Mondaq’s Rights and Obligations

Unless otherwise expressly set out to the contrary, nothing in these Terms shall serve to transfer from Mondaq to you, any Intellectual Property Rights owned by and/or licensed to Mondaq and all rights, title and interest in and to such Intellectual Property Rights will remain exclusively with Mondaq and/or its licensors.

Mondaq shall use its reasonable endeavours to make the Website and Services available to you at all times, but we cannot guarantee an uninterrupted and fault free service.

Mondaq reserves the right to make changes to the services and/or the Website or part thereof, from time to time, and we may add, remove, modify and/or vary any elements of features and functionalities of the Website or the services.

Mondaq also reserves the right from time to time to monitor your Use of the Website and/or services.


The Content is general information only. It is not intended to constitute legal advice or seek to be the complete and comprehensive statement of the law, nor is it intended to address your specific requirements or provide advice on which reliance should be placed. Mondaq and/or its Contributors and other suppliers make no representations about the suitability of the information contained in the Content for any purpose. All Content provided "as is" without warranty of any kind. Mondaq and/or its Contributors and other suppliers hereby exclude and disclaim all representations, warranties or guarantees with regard to the Content, including all implied warranties and conditions of merchantability, fitness for a particular purpose, title and non-infringement. To the maximum extent permitted by law, Mondaq expressly excludes all representations, warranties, obligations, and liabilities arising out of or in connection with all Content. In no event shall Mondaq and/or its respective suppliers be liable for any special, indirect or consequential damages or any damages whatsoever resulting from loss of use, data or profits, whether in an action of contract, negligence or other tortious action, arising out of or in connection with the use of the Content or performance of Mondaq’s Services.


Mondaq may alter or amend these Terms by amending them on the Website. By continuing to Use the Services and/or the Website after such amendment, you will be deemed to have accepted any amendment to these Terms.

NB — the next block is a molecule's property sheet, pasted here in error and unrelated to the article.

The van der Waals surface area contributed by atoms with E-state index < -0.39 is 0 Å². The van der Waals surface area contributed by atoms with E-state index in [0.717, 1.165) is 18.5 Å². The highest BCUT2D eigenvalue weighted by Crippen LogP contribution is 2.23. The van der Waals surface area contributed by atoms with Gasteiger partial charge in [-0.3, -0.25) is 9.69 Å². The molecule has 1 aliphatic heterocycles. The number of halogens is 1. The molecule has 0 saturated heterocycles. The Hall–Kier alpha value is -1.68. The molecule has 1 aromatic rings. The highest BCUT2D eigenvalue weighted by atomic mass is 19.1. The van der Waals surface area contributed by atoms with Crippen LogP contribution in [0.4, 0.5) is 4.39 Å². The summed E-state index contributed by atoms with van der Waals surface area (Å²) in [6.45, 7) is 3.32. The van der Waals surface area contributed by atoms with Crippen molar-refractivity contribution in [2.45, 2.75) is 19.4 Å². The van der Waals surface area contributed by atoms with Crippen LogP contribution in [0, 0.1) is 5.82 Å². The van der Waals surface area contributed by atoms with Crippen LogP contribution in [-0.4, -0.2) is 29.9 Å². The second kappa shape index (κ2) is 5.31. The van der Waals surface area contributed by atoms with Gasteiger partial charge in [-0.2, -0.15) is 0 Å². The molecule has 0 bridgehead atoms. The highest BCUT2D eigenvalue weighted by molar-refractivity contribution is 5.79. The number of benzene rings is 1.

These Terms shall be governed by and construed in accordance with the laws of England and Wales and you irrevocably submit to the exclusive jurisdiction of the courts of England and Wales to settle any dispute which may arise out of or in connection with these Terms. If you live outside the United Kingdom, English law shall apply only to the extent that English law shall not deprive you of any legal protection accorded in accordance with the law of the place where you are habitually resident ("Local Law"). In the event English law deprives you of any legal protection which is accorded to you under Local Law, then these terms shall be governed by Local Law and any dispute or claim arising out of or in connection with these Terms shall be subject to the non-exclusive jurisdiction of the courts where you are habitually resident.

You may print and keep a copy of these Terms, which form the entire agreement between you and Mondaq and supersede any other communications or advertising in respect of the Service and/or the Website.

No delay in exercising or non-exercise by you and/or Mondaq of any of its rights under or in connection with these Terms shall operate as a waiver or release of each of your or Mondaq’s right. Rather, any such waiver or release must be specifically granted in writing signed by the party granting it.

If any part of these Terms is held unenforceable, that part shall be enforced to the maximum extent permissible so as to give effect to the intent of the parties, and the Terms shall continue in full force and effect.

Mondaq shall not incur any liability to you on account of any loss or damage resulting from any delay or failure to perform all or any part of these Terms if such delay or failure is caused, in whole or in part, by events, occurrences, or causes beyond the control of Mondaq. Such events, occurrences or causes will include, without limitation, acts of God, strikes, lockouts, server and network failure, riots, acts of war, earthquakes, fire and explosions.

By clicking Register you state you have read and agree to our Terms and Conditions